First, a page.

The date finally arrived and the day was beautiful and warm. We drove out to a rural area of Napa and were led to a dirt parking lot. The guests arriving were from as far away as New York and as close as 2 miles down the road. There were first timers as well as a couple who has followed the feasts through 5 states.  The site of the long table was beautiful. The “kitchen” set-up was a rustic barn bustling with chef and servers. The view of the valley was outstanding and vast and changed to dark and starry by the evening’s end. (Note: next time I’ll bring a flashlight for the walk down the dirt road to the car).

My favorite part about the experience was the tour and talk in the garden prior to the dinner, probably because it’s where I have the least amount of knowledge and experience relating to food, and most admiration). At every Outstanding event, dinner is preceded by a farm and garden tour. Our tour was led by Jeff Dawson, curator and biodynamic master gardener of Ubuntu.  His love and understanding of all things nature was inspiring (As he spoke about the earth breathing I was imagining the inhale and exhale).  He showed us a greenhouse of microgreens and herbs, trellises of perfect looking tomatoes (which he said our dinner would be the last in season), and beautiful rows of greens and edible flowers I’d never tasted before.

I had many questions for the Outstanding folks: How do you choose a venue?  Does the weather ever cause a problem?  How do you do local logistics?  I heard lots of great stories including fines for setting up the table without permits, and logistics of equipment in beach caves and the overall goodwill and understanding of diners and communities.

Chefs Jeremy and Deanie Fox created a wonderful vegetarian meal starting with champagne served with castelvetrano olives and marcona almonds with lavendar sugar and sea salt. My husband had to pull me away from the table. There was a tasty and very “meaty” dish of squashes, vadouvan, amaranth, coriander and nasturtiums. The guests next to us were joking they had a salami in their car if they needed to add it or felt hungry after the meal.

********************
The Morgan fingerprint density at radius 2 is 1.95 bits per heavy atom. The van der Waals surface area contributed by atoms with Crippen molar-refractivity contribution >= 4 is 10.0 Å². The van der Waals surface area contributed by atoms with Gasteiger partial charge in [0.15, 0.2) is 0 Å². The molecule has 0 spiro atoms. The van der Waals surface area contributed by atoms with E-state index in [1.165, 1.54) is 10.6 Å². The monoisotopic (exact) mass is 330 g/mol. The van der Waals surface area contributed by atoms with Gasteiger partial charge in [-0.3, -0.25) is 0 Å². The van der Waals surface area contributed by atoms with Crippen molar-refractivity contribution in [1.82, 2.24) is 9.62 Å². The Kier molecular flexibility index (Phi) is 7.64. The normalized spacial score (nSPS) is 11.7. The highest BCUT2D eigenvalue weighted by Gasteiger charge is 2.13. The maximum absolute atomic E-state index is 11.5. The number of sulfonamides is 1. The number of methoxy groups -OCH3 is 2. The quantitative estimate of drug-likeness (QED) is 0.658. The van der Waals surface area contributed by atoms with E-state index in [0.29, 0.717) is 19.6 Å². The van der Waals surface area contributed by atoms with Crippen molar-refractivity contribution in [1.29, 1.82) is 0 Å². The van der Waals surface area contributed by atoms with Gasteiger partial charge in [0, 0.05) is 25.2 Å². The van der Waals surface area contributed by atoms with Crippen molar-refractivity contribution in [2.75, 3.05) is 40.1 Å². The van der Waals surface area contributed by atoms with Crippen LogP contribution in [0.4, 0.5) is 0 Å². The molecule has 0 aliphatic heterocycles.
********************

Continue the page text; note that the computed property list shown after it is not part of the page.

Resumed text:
One or two other dishes were not as interesting and may have fallen flat in a restaurant. However, sitting in the garden, being surrounded by nature and eating by candle and flashlight (at the end) made up for any short comings. In addition to the fresh, local ingredients in all 5 courses, there were also biodynamic wine pairings. The evening was long (as it got cooler it seemed too long) at about 5 hours… kind of like attending a wedding reception. We were lucky to sit by “veterans” in the know who brought extra layers and even blankets, and were generous to share with us.

Per Ubuntu owner Sandy Lawrence, “Ubuntu, translated by the Zulu people of South Africa is ‘humanity towards others’ and the Ubuntu ideology requires harmony through observance of community rules, such as connection to each other and to the land we call home and from which we grow our food.”

That pretty much summed up the evening.
See also Lisa’s Slow Food Nation 2008
Lisa Barnes is author of The Petit Appetit Cookbook: Easy, Organic Recipes to Nurture Your Baby and Toddler, Williams-Sonoma: Cooking For Baby, and lives in Sausalito, California.
Images Credit: Lisa Barnes |
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Pumpkin Patch Visit with Organic Pumpkin Ice Cream Recipe

From Lisa Barnes

I love visiting a pumpkin patch this time of year. Not the kind with a jumpy and a row of look alike pumpkins. But a real patch at a working farm with tractors, hay rides, animals, u-pick pumpkins, potato digging (my kids with their prizes), hay maze, cow milking and every variety of pumpkin and squash imaginable.

This is, of course, a fun Fall ritual, but also a great teaching opportunity to show your kids (especially those from the city) how a farm works.  We know how precious small farms are to our nation’s communities.  At this year’s Slow Food Nation event there was a wake-up call to encourage more to become involved in farming and teaching, and how vital it is for our food safety, health, environment and economy.  On the farm kids can see the balance and relationship of people, land and animal (and also appreciate how hard the people and animals work).